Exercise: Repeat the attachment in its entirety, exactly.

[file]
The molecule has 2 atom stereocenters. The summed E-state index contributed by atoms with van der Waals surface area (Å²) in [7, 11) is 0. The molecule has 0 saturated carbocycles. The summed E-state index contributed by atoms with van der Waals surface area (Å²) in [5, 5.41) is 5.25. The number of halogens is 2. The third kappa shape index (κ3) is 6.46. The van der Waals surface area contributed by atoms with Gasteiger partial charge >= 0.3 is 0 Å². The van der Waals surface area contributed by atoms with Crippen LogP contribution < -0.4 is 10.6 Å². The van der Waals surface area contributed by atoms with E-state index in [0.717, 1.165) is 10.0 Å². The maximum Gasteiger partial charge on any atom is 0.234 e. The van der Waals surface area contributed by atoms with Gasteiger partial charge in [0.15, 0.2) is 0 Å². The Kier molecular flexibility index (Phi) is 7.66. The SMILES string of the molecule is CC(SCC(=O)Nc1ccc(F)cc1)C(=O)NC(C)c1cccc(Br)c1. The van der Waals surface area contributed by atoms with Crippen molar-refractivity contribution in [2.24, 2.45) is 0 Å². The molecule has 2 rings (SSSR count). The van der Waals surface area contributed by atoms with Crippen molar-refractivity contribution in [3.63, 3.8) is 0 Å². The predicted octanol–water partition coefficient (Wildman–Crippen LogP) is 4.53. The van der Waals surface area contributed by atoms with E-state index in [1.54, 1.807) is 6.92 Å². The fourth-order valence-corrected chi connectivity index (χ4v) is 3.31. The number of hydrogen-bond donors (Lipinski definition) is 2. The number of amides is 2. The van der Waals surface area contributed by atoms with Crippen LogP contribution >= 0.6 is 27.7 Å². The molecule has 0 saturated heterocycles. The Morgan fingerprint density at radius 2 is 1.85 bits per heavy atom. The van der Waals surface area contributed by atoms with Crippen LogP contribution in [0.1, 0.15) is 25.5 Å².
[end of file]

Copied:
The molecule has 2 atom stereocenters. The summed E-state index contributed by atoms with van der Waals surface area (Å²) in [7, 11) is 0. The molecule has 0 saturated carbocycles. The summed E-state index contributed by atoms with van der Waals surface area (Å²) in [5, 5.41) is 5.25. The number of halogens is 2. The third kappa shape index (κ3) is 6.46. The van der Waals surface area contributed by atoms with Gasteiger partial charge >= 0.3 is 0 Å². The van der Waals surface area contributed by atoms with Crippen LogP contribution < -0.4 is 10.6 Å². The van der Waals surface area contributed by atoms with E-state index in [0.717, 1.165) is 10.0 Å². The maximum Gasteiger partial charge on any atom is 0.234 e. The van der Waals surface area contributed by atoms with Gasteiger partial charge in [0.15, 0.2) is 0 Å². The Kier molecular flexibility index (Phi) is 7.66. The SMILES string of the molecule is CC(SCC(=O)Nc1ccc(F)cc1)C(=O)NC(C)c1cccc(Br)c1. The van der Waals surface area contributed by atoms with Crippen molar-refractivity contribution in [2.24, 2.45) is 0 Å². The molecule has 2 rings (SSSR count). The van der Waals surface area contributed by atoms with Crippen molar-refractivity contribution in [3.63, 3.8) is 0 Å². The predicted octanol–water partition coefficient (Wildman–Crippen LogP) is 4.53. The van der Waals surface area contributed by atoms with E-state index in [1.54, 1.807) is 6.92 Å². The fourth-order valence-corrected chi connectivity index (χ4v) is 3.31. The number of hydrogen-bond donors (Lipinski definition) is 2. The number of amides is 2. The van der Waals surface area contributed by atoms with Crippen LogP contribution >= 0.6 is 27.7 Å². The molecule has 0 saturated heterocycles. The Morgan fingerprint density at radius 2 is 1.85 bits per heavy atom. The van der Waals surface area contributed by atoms with Crippen LogP contribution in [0.1, 0.15) is 25.5 Å².